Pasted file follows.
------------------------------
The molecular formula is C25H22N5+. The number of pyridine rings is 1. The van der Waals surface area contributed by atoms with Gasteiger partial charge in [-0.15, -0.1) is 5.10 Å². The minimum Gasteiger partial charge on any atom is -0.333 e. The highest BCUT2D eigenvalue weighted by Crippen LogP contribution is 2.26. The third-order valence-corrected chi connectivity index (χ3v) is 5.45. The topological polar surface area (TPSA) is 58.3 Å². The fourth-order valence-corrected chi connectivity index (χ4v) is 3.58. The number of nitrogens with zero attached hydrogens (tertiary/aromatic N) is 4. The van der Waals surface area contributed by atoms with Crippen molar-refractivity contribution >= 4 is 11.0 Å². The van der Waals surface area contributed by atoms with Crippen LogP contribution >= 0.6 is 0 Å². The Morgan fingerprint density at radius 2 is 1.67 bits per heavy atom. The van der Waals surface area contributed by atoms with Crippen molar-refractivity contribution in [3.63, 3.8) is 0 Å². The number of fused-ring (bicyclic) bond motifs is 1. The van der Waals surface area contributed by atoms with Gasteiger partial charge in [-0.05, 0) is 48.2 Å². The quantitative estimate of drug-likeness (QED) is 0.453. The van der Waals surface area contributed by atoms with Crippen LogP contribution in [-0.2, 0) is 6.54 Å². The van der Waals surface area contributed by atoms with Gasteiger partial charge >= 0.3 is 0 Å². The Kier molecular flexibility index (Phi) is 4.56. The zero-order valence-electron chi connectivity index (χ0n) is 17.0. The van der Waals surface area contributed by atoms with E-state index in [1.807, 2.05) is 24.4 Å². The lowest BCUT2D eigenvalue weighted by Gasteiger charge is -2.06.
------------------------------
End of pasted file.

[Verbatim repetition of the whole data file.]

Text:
The molecular formula is C25H22N5+. The number of pyridine rings is 1. The van der Waals surface area contributed by atoms with Gasteiger partial charge in [-0.15, -0.1) is 5.10 Å². The minimum Gasteiger partial charge on any atom is -0.333 e. The highest BCUT2D eigenvalue weighted by Crippen LogP contribution is 2.26. The third-order valence-corrected chi connectivity index (χ3v) is 5.45. The topological polar surface area (TPSA) is 58.3 Å². The fourth-order valence-corrected chi connectivity index (χ4v) is 3.58. The number of nitrogens with zero attached hydrogens (tertiary/aromatic N) is 4. The van der Waals surface area contributed by atoms with Crippen molar-refractivity contribution >= 4 is 11.0 Å². The van der Waals surface area contributed by atoms with Crippen LogP contribution >= 0.6 is 0 Å². The Morgan fingerprint density at radius 2 is 1.67 bits per heavy atom. The van der Waals surface area contributed by atoms with Crippen molar-refractivity contribution in [3.63, 3.8) is 0 Å². The number of fused-ring (bicyclic) bond motifs is 1. The van der Waals surface area contributed by atoms with Gasteiger partial charge in [-0.05, 0) is 48.2 Å². The quantitative estimate of drug-likeness (QED) is 0.453. The van der Waals surface area contributed by atoms with Crippen LogP contribution in [-0.2, 0) is 6.54 Å². The van der Waals surface area contributed by atoms with Gasteiger partial charge >= 0.3 is 0 Å². The Kier molecular flexibility index (Phi) is 4.56. The zero-order valence-electron chi connectivity index (χ0n) is 17.0. The van der Waals surface area contributed by atoms with E-state index in [1.807, 2.05) is 24.4 Å². The lowest BCUT2D eigenvalue weighted by Gasteiger charge is -2.06.